This Ain’t My First Rodeo

I was once told by a great teacher that if I ever wanted a career in the game industry I would have to never, ever stop learning. He told me that the most valuable thing I could ever have is the understanding that my learning should not stop at the end of my graduation ceremony. He recommended that, in order to begin standing out, I should start standing up and showing what I know.

He casually mentioned that a blog would be a great place to start. And, well, a few short days later…here it is.

A new blog. I never quite know what to put here. An introduction? A statement of purpose? A funny gif? I’ve done this before – setting a new blog up, I mean, and it’s always been pretty much the standard fare introduction, as if I were introducing myself to a stranger or something: Hi. I’m Chris. I’m a would-be game sound designer, who just graduated from Columbia College Chicago, and I currently play bass for both a hardcore punk band and melodic death metal band. They’re pretty rad musical acts and it’s all pretty mega exciting, right?!


The purpose of this blog is pretty simple: Audio. All of it. Let’s talk about it. What am I up to? What are you up to? What have I learned? What can I still learn? How can I teach it to you? This will be sort of a collection of musings, ramblings, demos, retrospectives, tutorials, cool little hacks, lessons, and of course projects and clips that I’ve worked on. It’ll all be really cool, I PROMISE! The second purpose is that it will offer a way of remaining motivated. That’s a pretty important thing too.

Beyond that short intro, I really think that the best starting point is actually the ending point, though. Where do I want to end up? Well,  It’s not enough to want to BE a sound designer. I already am one. And I want to work on sound design for video games. It was while watching the “making-of” bonus disc which came bundled with Halo 2 when I realized that this was what I wanted to do for a living. While watching the clip of a few sound designers invent the engine of the Warthog, and playing in some test levels, I realized that what I was seeing was, without a doubt, the most exciting thing since the history of ever. I was 14 years old at the time, and I had just made a major life decision. At 22, I’m almost ready to tackle my mid-life crisis!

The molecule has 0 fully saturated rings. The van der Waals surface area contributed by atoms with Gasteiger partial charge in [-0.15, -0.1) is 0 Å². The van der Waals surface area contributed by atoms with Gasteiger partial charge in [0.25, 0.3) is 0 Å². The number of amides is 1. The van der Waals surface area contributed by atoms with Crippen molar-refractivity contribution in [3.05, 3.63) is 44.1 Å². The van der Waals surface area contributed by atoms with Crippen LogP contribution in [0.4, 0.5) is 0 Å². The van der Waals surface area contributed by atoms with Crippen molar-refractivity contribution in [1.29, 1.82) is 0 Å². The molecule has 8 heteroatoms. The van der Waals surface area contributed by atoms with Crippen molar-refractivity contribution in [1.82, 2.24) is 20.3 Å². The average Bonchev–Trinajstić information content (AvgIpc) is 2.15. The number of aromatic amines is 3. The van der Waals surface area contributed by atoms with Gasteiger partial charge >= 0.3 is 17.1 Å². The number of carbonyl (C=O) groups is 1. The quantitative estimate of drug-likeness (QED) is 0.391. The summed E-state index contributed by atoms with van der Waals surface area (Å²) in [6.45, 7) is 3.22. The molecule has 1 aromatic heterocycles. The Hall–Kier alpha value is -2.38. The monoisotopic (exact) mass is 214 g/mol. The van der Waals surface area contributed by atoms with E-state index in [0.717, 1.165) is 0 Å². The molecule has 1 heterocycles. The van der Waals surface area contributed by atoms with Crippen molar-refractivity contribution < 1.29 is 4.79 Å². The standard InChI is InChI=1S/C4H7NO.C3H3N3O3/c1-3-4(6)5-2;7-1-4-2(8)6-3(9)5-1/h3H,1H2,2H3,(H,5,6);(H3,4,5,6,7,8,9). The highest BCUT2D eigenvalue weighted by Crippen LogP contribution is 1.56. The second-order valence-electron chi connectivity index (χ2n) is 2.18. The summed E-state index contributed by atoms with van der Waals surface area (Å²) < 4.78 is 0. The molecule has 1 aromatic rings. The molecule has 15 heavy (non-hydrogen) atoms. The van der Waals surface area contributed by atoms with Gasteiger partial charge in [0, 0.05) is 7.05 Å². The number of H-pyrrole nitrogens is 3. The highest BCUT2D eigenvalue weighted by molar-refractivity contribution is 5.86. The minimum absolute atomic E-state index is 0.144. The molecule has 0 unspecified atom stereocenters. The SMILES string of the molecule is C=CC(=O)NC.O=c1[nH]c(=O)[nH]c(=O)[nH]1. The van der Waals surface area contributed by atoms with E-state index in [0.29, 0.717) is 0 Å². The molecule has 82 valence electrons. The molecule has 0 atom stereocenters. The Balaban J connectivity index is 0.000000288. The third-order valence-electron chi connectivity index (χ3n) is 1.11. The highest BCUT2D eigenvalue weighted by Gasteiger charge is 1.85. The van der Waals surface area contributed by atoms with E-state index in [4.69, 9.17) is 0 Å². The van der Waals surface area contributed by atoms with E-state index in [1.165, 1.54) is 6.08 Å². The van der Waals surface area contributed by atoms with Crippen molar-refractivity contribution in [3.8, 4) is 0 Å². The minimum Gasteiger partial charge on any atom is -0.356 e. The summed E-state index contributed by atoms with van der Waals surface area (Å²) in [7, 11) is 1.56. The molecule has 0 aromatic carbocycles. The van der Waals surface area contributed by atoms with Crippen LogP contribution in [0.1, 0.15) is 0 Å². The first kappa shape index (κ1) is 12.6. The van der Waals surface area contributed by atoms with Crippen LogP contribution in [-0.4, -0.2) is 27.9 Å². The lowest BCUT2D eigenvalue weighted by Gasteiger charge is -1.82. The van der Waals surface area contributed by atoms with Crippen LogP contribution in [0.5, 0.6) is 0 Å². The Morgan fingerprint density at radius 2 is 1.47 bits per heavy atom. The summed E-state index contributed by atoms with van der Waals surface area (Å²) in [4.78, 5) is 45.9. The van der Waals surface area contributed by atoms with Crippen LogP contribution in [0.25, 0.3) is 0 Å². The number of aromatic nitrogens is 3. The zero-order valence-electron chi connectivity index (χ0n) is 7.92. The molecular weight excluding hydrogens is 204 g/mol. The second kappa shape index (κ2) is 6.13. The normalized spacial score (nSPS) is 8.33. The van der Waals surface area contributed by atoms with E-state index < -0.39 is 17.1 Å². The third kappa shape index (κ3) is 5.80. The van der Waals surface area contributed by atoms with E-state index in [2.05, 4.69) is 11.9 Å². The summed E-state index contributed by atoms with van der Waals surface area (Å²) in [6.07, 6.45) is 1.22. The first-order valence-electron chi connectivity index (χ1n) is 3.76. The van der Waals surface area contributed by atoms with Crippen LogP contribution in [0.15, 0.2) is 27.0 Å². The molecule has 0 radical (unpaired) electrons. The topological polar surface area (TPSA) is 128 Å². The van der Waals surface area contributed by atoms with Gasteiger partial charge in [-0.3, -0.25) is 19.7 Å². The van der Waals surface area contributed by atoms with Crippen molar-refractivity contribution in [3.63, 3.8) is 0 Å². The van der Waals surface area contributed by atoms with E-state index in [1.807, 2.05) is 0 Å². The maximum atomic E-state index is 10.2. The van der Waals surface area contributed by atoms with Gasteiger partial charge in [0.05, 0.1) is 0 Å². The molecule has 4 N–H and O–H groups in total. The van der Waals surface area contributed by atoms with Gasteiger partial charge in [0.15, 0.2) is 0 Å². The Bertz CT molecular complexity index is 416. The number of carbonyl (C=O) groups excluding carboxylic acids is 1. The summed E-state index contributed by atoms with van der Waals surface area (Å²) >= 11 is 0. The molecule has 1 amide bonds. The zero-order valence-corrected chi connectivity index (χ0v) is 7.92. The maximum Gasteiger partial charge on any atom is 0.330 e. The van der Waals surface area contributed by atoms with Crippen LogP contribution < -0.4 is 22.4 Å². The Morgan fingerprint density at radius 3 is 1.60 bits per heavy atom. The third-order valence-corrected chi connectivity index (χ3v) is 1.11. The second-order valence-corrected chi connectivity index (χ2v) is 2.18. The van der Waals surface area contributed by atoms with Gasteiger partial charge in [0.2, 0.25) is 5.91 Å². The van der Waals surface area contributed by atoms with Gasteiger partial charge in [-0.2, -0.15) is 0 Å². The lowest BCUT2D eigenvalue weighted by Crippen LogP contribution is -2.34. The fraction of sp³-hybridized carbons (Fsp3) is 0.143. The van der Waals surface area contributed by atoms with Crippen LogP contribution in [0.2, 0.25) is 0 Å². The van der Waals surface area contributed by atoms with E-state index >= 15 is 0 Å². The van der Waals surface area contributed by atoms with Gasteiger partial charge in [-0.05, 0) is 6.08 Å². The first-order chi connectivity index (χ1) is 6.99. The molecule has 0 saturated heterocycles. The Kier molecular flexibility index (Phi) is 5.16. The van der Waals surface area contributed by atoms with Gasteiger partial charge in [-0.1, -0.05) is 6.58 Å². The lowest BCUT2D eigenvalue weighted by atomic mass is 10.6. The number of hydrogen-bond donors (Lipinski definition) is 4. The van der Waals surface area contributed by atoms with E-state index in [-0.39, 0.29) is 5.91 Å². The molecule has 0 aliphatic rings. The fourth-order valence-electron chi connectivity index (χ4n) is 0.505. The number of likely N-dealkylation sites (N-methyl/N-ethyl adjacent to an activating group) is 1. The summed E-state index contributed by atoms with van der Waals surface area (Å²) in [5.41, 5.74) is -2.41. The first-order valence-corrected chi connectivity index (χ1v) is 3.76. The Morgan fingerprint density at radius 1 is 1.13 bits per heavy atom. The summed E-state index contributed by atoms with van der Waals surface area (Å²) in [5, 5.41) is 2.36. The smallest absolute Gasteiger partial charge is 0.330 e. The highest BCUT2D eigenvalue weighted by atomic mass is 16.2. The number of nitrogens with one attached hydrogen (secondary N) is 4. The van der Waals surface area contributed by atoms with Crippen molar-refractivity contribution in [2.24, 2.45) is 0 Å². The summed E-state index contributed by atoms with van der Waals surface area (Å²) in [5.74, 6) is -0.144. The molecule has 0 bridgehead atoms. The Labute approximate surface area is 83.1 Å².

But yeah…There you have it, my new readers! My life goal is to basically…create the next Warthog sound.

So why not start now?
Here’s a short exercise I just did in Adobe Audition….so without further ado, I give you, my quick sketch of what the M12 LRV WARTHOG could have sounded like!

If you’re curious, what you just heard was created by combining the following:

  • My beat up ’93 Buick Regal GS revving in neutral at 2am in my parents garage for the whine layer of the engine
  • A gasoline-powered lawnmower cutting at grass for the “mech” sound layer
  • Some revving sounds from a ‘911 Porsche in 24 hours of Sebring, to give the final dirt skid and the engine rev some power
  • This Vespa PX 200 GS ( as the main sound and character
  • A ’90s Grand Am from the general-6000 library, kicking up some dirt and gravel for flavor, as well as to add some motion.

I roughly eq’d it, gave it a quick mix…and that’s it! There it is in all of its’ glory. Sort of. Like I said, this is a learning thing.

I’d like to say that this is it – I’ve accomplished my dream goal. But not yet…Stick around. I’ve got a lot of cool things in mind. There is much work to be done.

–Chris Prunotto

PS: I’m sorry if nobody actually says rad anymore.